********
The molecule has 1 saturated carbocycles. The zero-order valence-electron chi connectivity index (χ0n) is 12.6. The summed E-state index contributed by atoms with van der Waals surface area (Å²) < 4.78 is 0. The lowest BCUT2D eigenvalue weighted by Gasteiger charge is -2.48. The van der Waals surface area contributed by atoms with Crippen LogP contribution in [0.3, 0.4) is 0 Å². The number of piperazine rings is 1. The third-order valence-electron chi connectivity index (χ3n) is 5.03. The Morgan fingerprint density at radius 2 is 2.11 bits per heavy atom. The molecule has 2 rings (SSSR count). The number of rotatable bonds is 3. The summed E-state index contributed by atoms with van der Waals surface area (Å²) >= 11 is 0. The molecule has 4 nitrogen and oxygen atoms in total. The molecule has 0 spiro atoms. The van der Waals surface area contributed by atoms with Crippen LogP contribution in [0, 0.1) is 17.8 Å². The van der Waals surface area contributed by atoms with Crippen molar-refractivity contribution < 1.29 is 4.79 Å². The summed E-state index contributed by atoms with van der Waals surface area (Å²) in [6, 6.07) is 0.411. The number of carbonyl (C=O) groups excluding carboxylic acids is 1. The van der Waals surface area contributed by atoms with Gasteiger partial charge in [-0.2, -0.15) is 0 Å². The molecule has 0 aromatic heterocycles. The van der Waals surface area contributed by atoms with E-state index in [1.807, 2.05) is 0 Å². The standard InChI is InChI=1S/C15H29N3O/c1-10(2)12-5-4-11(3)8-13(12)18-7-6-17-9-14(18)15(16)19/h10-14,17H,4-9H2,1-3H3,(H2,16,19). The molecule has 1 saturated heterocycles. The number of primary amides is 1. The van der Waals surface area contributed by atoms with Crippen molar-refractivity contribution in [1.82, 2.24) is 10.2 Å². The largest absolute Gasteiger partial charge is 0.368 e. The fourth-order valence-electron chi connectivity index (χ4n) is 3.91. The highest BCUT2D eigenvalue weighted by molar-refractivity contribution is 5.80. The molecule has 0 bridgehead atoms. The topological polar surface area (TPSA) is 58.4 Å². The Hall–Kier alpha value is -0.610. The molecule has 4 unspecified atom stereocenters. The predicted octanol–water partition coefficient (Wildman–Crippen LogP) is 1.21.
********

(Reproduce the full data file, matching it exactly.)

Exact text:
The molecule has 1 saturated carbocycles. The zero-order valence-electron chi connectivity index (χ0n) is 12.6. The summed E-state index contributed by atoms with van der Waals surface area (Å²) < 4.78 is 0. The lowest BCUT2D eigenvalue weighted by Gasteiger charge is -2.48. The van der Waals surface area contributed by atoms with Crippen LogP contribution in [0.3, 0.4) is 0 Å². The number of piperazine rings is 1. The third-order valence-electron chi connectivity index (χ3n) is 5.03. The Morgan fingerprint density at radius 2 is 2.11 bits per heavy atom. The molecule has 2 rings (SSSR count). The number of rotatable bonds is 3. The summed E-state index contributed by atoms with van der Waals surface area (Å²) >= 11 is 0. The molecule has 4 nitrogen and oxygen atoms in total. The molecule has 0 spiro atoms. The van der Waals surface area contributed by atoms with Crippen LogP contribution in [0, 0.1) is 17.8 Å². The van der Waals surface area contributed by atoms with Crippen molar-refractivity contribution < 1.29 is 4.79 Å². The summed E-state index contributed by atoms with van der Waals surface area (Å²) in [6, 6.07) is 0.411. The number of carbonyl (C=O) groups excluding carboxylic acids is 1. The van der Waals surface area contributed by atoms with Gasteiger partial charge in [-0.2, -0.15) is 0 Å². The molecule has 0 aromatic heterocycles. The van der Waals surface area contributed by atoms with E-state index in [1.807, 2.05) is 0 Å². The standard InChI is InChI=1S/C15H29N3O/c1-10(2)12-5-4-11(3)8-13(12)18-7-6-17-9-14(18)15(16)19/h10-14,17H,4-9H2,1-3H3,(H2,16,19). The molecule has 1 saturated heterocycles. The number of primary amides is 1. The van der Waals surface area contributed by atoms with Crippen molar-refractivity contribution in [1.82, 2.24) is 10.2 Å². The largest absolute Gasteiger partial charge is 0.368 e. The fourth-order valence-electron chi connectivity index (χ4n) is 3.91. The highest BCUT2D eigenvalue weighted by molar-refractivity contribution is 5.80. The molecule has 0 bridgehead atoms. The topological polar surface area (TPSA) is 58.4 Å². The Hall–Kier alpha value is -0.610. The molecule has 4 unspecified atom stereocenters. The predicted octanol–water partition coefficient (Wildman–Crippen LogP) is 1.21.